Is SL (sing language) the same in every country?
What about when people read lips? I've seen the deaf who seem to really emphasize their lip movements when speaking--is this the same in every country?
Is it really international? Can a deaf person from an Arabic speaking country communicate with another from Norway?
- 1 decade agoFavorite Answer
There are some "universal" commonalities in certain types of sign language, but each still have variations of the same things. This would be like when you are in the United States, we have different types of words for the same thing (i.e. cola, soda, soda pop, pop, fizz drink, etc.)
Where did sign language come from?
you must go back to the year 1620 when the first book of sign language was published by Juan Pablo de Bonet to help the deaf community communicate
If you deeply analyze as to who invented the sign language, it is very difficult to pin point one particular person or group. The sign language actually evolved as a natural process due to the necessity to impart education and knowledge to the deaf communities all over the world. Every language and every region and country developed their own sign languages.
If you still go deeper in the analysis of who invented the sign language, we find that in the year 1755, the first school for the deaf was founded by Abbe Charles Michel de L'Epee of Paris. The method he used for imparting education was by using fingerspelling, hand shapes, gestures and facial expressions.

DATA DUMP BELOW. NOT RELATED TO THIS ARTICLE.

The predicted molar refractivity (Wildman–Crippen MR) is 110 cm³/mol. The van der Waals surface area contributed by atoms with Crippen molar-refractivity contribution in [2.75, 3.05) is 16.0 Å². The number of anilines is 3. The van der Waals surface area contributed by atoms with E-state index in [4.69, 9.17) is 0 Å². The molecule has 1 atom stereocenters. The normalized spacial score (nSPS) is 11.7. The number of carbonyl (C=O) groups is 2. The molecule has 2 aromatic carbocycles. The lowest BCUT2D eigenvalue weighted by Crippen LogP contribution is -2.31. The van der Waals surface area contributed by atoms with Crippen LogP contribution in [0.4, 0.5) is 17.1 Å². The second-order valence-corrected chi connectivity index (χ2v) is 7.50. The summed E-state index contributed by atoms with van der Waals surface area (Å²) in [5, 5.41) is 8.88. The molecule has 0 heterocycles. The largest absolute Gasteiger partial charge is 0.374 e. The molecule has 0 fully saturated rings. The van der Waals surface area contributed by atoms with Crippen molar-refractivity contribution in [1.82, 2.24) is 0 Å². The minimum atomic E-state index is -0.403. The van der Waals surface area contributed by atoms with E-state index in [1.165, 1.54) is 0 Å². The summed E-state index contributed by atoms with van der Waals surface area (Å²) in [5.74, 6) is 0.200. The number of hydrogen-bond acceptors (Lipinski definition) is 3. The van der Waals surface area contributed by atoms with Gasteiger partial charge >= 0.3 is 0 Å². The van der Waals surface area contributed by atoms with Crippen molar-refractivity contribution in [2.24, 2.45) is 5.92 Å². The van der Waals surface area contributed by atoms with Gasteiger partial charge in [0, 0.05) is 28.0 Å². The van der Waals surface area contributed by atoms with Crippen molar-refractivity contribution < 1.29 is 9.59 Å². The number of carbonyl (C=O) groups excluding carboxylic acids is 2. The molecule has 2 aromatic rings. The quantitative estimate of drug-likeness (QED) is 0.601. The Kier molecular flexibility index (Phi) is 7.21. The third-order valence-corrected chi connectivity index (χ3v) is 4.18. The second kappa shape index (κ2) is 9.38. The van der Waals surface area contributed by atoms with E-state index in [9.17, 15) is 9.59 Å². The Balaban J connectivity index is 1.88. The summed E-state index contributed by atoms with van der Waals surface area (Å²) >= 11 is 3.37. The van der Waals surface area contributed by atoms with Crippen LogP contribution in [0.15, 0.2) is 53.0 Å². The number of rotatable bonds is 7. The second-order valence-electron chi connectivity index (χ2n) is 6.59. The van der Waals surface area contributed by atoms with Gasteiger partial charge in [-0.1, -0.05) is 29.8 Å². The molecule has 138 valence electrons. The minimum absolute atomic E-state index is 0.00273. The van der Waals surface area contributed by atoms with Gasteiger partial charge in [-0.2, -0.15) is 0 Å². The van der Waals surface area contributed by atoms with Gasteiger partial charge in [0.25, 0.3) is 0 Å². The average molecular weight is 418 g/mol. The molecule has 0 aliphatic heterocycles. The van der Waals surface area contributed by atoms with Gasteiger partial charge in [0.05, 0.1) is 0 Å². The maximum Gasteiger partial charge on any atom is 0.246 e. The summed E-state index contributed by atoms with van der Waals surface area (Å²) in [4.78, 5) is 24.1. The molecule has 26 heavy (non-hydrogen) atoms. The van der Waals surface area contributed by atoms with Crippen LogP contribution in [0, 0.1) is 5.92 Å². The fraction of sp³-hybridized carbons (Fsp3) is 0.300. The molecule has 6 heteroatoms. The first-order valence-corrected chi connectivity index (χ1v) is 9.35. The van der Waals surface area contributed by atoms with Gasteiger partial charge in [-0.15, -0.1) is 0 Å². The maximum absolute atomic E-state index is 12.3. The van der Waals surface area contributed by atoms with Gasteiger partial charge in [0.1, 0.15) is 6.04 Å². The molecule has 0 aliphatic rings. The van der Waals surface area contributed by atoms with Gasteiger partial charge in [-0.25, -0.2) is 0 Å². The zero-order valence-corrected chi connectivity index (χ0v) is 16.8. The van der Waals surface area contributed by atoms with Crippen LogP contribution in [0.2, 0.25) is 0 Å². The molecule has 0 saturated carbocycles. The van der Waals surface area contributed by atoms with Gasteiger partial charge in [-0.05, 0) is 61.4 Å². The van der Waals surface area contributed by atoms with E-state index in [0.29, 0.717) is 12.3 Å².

In the year 1788, another public school was founded in Germany by Samuel Heinicke. Here he taught the deaf speech reading and speech using more of mouthing.
The first school for the deaf in the United States was founded by Laurent Clerc and Thomas Hopikins Gallaudet in the year 1817. The liberal arts college in Washington Dc for the deaf which was one of its kind was founded in the year 1864.
Looking further into who invented the sign language, we find that the American sign language has its origin in Europe. The signing system formed by Abbe De L'Epee of France forms the basis of the American Sign Language.
Over a period of time, sign languages started having counterparts in the spoken languages of various regions and countries and various forms originated. Each linguistic population therefore came out with their own version of sign languages.
Sign languages therefore were influenced by the cultural and geographical forces of different parts of the world. One common sign language developed which is similar in certain respects called the International sign was developed to facilitate the deaf community from all over the world to participate and communicate effectively in international events like theDeaflympics, World federation of the Deaf, etc.
- BuzzardLv 71 decade ago
I believe every country has a different sign language- Britain has British sign language, so logically there must be one for most other sign languages- like Urdu signing, Chinese signing, so on and so forth... you would have thought that an Arabic deaf person could only communicate with a Norwegian deaf person if they knew the same sign language, or used a 'sign' interpreter- wow!
For lip reading, I always assumed that it was just a silent version of the original language, so if you knew how to read lips in French, for example, it probably wouldn't help you for any other languages- although, if your memory was good, you might be able to repeat what a foreign speaker was saying by copying the shape of their lips and speaking through it... I just don' t know...